Evaluation and comparison of lift styles for an ideal lift among individuals with different levels of training.


School of Occupational and Public Health, Faculty of Community Services, Ryerson University, Toronto, ON, Canada. Electronic address: [Email]


Training for safe lifting techniques is used by employers to lower their workers' exposure to risk of workplace injuries. To determine effectiveness of training, 266 attendees at two professional conferences were asked to identify and demonstrate their preferred lift technique with the demonstration being an ideal floor-to-waist height lift of a10-kg weighted crate. 'Bend your knees' was the most frequent preferred cue for each of the self-reported participant groups: untrained (n = 65), trained (n = 86), and trainers (n = 115) according to safe lifting techniques. The demonstrations showed that this cue was incorporated into the skill of lifting by all groups. Trained participants showed a stronger conformity for depth of squat; but, the overall variability suggested a lack of consensus on the ideal depth of squat. The trained group experienced less loading at L5/S1 (p = .021) compared to untrained that was countered by higher loading of the knee (p = .046). Trainers showed lower knee (p = .006) and shoulder (p = .03) loading with similar L5/S1 loading as the trained participants suggesting a broader set of criteria for safe lifting. While the study population was likely biased towards a common understanding of safe lifting techniques given the conferences were for ergonomists and safety professionals, the results provided valuable insight into potential knowledge gaps, and key messaging that is being delivered and integrated into one's knowledge; a program review of lift training is recommended.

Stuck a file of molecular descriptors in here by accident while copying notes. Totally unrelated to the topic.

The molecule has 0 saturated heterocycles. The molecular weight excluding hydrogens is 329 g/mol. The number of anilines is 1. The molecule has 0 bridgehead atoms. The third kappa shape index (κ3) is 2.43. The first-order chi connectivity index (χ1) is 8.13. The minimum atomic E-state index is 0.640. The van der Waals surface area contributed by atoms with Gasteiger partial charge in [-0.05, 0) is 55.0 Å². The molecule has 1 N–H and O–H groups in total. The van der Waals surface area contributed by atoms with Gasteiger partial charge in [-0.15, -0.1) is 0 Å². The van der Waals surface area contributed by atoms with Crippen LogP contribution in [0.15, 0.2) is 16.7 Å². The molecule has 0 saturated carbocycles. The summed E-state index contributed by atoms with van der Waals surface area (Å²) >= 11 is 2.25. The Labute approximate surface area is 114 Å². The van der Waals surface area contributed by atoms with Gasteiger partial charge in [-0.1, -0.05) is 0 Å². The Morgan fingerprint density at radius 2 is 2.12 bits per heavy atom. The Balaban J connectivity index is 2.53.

Kinematics,Kinetics,Lifting methods,Training,